Telehealth to open up to all Australians

Finbar O’Mallon
(Australian Associated Press)


Australians will be able to bulk-bill phone or video hook ups with their doctors from next week as health authorities work to contain the rapid spread of the coronavirus.

Telehealth services will be available to the entire population, allowing all Australians to consult remotely with general practitioners, specialists, and mental health and allied health professionals.

“That is an extremely important development,” Health Minister Greg Hunt said on Tuesday.

“Very important to stress, however, that a very large proportion of GP services of course require face-to-face treatment.”

Currently only vulnerable Australians, such as older people or those with compromised immune systems, are eligible to bulk-bill Telehealth.

“This has been one of the most significant changes we’ve seen in Australian general practice in my working lifetime of 35 years,” Australia’s Principal Medical Adviser Michael Kidd said.

Private Healthcare Australia chief executive Rachel David said private health funds were working to expand consultations for mental health services.

Dr David also called on health funds to give relief to members experiencing financial difficulty as a result of the pandemic.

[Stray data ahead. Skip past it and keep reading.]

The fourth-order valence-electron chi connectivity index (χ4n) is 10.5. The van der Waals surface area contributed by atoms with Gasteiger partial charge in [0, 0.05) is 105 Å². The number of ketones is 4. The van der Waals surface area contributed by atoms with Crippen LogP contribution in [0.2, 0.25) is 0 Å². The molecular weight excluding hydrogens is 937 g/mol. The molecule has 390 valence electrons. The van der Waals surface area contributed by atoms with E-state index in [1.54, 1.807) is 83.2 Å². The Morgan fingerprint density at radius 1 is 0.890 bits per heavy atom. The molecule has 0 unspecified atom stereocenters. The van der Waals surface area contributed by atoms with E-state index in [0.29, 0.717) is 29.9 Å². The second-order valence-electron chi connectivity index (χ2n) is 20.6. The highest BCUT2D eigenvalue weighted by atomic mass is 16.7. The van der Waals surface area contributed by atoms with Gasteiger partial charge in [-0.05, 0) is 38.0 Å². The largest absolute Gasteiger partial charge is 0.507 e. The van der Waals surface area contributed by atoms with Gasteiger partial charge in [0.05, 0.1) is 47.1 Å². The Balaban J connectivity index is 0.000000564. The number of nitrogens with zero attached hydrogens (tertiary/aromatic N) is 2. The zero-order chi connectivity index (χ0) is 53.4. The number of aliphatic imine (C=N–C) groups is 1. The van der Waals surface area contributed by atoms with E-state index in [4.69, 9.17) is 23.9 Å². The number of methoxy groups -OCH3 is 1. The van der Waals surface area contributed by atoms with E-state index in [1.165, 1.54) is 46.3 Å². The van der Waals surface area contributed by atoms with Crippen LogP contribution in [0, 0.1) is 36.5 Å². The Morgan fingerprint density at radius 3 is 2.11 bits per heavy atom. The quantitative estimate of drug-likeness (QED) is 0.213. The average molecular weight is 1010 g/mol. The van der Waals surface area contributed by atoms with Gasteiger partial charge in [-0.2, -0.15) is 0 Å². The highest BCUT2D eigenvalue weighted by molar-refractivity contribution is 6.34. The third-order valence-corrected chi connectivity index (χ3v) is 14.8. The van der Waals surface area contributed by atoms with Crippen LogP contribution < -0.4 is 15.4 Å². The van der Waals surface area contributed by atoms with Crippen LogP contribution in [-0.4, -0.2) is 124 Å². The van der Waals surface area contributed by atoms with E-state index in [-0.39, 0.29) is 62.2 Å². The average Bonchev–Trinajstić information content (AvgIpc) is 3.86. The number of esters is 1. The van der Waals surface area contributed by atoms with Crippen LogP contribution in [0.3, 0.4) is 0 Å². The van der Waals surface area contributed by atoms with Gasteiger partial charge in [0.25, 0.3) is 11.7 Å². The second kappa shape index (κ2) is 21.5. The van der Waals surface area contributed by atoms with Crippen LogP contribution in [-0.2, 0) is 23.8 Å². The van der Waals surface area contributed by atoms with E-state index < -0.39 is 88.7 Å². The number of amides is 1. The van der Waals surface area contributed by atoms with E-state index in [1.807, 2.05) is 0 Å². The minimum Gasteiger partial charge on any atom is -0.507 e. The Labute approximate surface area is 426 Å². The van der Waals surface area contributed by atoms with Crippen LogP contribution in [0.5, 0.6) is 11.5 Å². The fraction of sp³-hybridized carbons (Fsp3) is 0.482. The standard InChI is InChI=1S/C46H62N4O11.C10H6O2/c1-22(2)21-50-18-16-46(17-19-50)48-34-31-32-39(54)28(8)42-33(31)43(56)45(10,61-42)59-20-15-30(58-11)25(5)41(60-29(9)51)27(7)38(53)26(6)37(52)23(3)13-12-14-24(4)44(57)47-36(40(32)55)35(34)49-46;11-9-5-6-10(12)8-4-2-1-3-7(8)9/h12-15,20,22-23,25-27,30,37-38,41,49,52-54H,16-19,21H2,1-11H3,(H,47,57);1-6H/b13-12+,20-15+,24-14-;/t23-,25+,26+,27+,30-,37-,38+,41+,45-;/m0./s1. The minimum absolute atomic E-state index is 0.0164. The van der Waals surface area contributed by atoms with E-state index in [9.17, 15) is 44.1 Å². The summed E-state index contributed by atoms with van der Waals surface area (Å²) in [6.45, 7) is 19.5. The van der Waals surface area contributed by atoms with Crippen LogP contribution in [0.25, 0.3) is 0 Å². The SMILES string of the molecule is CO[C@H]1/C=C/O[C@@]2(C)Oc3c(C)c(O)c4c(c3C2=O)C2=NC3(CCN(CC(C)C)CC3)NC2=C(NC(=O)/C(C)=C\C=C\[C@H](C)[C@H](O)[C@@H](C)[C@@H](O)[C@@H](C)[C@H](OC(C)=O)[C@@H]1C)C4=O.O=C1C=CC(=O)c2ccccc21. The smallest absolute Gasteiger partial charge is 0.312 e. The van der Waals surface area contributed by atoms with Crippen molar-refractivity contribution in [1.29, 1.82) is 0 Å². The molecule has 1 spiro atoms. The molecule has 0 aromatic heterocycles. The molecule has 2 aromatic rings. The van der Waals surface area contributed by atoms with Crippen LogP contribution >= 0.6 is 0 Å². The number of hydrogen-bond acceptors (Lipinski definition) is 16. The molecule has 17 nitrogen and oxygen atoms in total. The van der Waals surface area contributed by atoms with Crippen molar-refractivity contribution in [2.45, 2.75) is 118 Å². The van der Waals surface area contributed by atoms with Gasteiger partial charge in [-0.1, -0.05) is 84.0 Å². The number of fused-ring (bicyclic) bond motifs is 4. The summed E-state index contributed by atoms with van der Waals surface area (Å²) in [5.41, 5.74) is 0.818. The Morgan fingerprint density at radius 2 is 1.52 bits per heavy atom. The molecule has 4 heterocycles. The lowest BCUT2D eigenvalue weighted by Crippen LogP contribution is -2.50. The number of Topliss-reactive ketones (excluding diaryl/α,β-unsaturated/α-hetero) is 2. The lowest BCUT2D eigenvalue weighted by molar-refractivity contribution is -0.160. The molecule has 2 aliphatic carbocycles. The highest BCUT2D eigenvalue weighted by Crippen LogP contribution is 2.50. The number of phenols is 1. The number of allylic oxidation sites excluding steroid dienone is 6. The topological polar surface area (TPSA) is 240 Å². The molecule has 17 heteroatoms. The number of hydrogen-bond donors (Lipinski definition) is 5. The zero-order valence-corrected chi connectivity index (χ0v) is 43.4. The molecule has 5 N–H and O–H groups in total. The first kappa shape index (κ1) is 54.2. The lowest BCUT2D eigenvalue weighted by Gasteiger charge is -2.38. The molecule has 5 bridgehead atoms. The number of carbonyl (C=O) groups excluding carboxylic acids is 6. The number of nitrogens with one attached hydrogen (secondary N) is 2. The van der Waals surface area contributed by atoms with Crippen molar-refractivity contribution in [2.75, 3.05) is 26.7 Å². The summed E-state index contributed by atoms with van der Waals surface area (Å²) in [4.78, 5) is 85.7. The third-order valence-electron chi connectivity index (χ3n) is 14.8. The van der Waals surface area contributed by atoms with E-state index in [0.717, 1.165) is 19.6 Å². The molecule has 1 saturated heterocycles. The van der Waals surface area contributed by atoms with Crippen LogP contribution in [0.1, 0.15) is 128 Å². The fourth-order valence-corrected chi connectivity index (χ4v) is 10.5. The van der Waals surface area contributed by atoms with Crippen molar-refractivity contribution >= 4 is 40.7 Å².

The federal government has expanded telehealth services to allow vulnerable GPs to provide Telehealth services from home.

Meanwhile a study shows the one in three Australians with chronic respiratory conditions may suffer worse symptoms than others hit by the coronavirus.

This includes the estimated 80 per cent of people with lung disease who may be undiagnosed.

GenesisCare respiratory physician Dr Scott Claxton warned it might be too late to diagnose respiratory conditions as the coronavirus pandemic takes hold.

Dr Claxton said people would need a face-to-face consult with a lung specialist as well as a lung function test, which risks spreading the virus.

“We may have missed the boat a bit on picking people up now,” he told AAP on Tuesday.

“But it’s kind of the salient lesson going into the future, we need to have things prepared, we need to make sure that people who have illnesses have them sorted out.”

He said smokers were the most likely to develop a lung disease, with people finding themselves more breathless than usual.

But Dr Claxton said lung disease didn’t mean people would be more likely to catch the coronavirus.

The paper from University College London researchers on Tuesday showed those with lung disease who caught the coronavirus were six times more likely to develop severe symptoms.

It also found that they were nearly 18 times more likely to need intensive care.


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